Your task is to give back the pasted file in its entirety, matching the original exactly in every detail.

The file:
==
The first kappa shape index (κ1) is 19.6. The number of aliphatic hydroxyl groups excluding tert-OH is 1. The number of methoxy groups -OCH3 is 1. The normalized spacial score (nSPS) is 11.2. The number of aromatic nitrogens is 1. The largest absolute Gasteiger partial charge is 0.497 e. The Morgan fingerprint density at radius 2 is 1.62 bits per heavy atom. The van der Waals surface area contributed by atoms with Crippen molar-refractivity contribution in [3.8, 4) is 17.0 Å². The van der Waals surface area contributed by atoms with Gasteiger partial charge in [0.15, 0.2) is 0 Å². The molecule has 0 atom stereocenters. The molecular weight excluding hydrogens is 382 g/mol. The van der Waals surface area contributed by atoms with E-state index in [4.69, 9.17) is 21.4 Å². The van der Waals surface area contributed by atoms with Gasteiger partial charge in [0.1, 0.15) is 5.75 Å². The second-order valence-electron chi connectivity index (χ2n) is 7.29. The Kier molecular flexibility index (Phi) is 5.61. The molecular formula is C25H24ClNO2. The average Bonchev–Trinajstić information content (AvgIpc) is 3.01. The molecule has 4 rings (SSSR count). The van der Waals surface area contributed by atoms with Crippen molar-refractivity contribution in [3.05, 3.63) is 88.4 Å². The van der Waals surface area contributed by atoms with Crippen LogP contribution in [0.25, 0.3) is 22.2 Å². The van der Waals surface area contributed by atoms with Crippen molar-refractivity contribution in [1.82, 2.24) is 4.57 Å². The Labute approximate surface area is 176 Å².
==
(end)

The first kappa shape index (κ1) is 19.6. The number of aliphatic hydroxyl groups excluding tert-OH is 1. The number of methoxy groups -OCH3 is 1. The normalized spacial score (nSPS) is 11.2. The number of aromatic nitrogens is 1. The largest absolute Gasteiger partial charge is 0.497 e. The Morgan fingerprint density at radius 2 is 1.62 bits per heavy atom. The van der Waals surface area contributed by atoms with Crippen molar-refractivity contribution in [3.8, 4) is 17.0 Å². The van der Waals surface area contributed by atoms with Gasteiger partial charge in [0.15, 0.2) is 0 Å². The molecule has 0 atom stereocenters. The molecular weight excluding hydrogens is 382 g/mol. The van der Waals surface area contributed by atoms with E-state index in [4.69, 9.17) is 21.4 Å². The van der Waals surface area contributed by atoms with Gasteiger partial charge in [0.1, 0.15) is 5.75 Å². The second-order valence-electron chi connectivity index (χ2n) is 7.29. The Kier molecular flexibility index (Phi) is 5.61. The molecular formula is C25H24ClNO2. The average Bonchev–Trinajstić information content (AvgIpc) is 3.01. The molecule has 4 rings (SSSR count). The van der Waals surface area contributed by atoms with Crippen molar-refractivity contribution in [3.05, 3.63) is 88.4 Å². The van der Waals surface area contributed by atoms with Crippen LogP contribution in [0.25, 0.3) is 22.2 Å². The van der Waals surface area contributed by atoms with Crippen molar-refractivity contribution in [1.82, 2.24) is 4.57 Å². The Labute approximate surface area is 176 Å².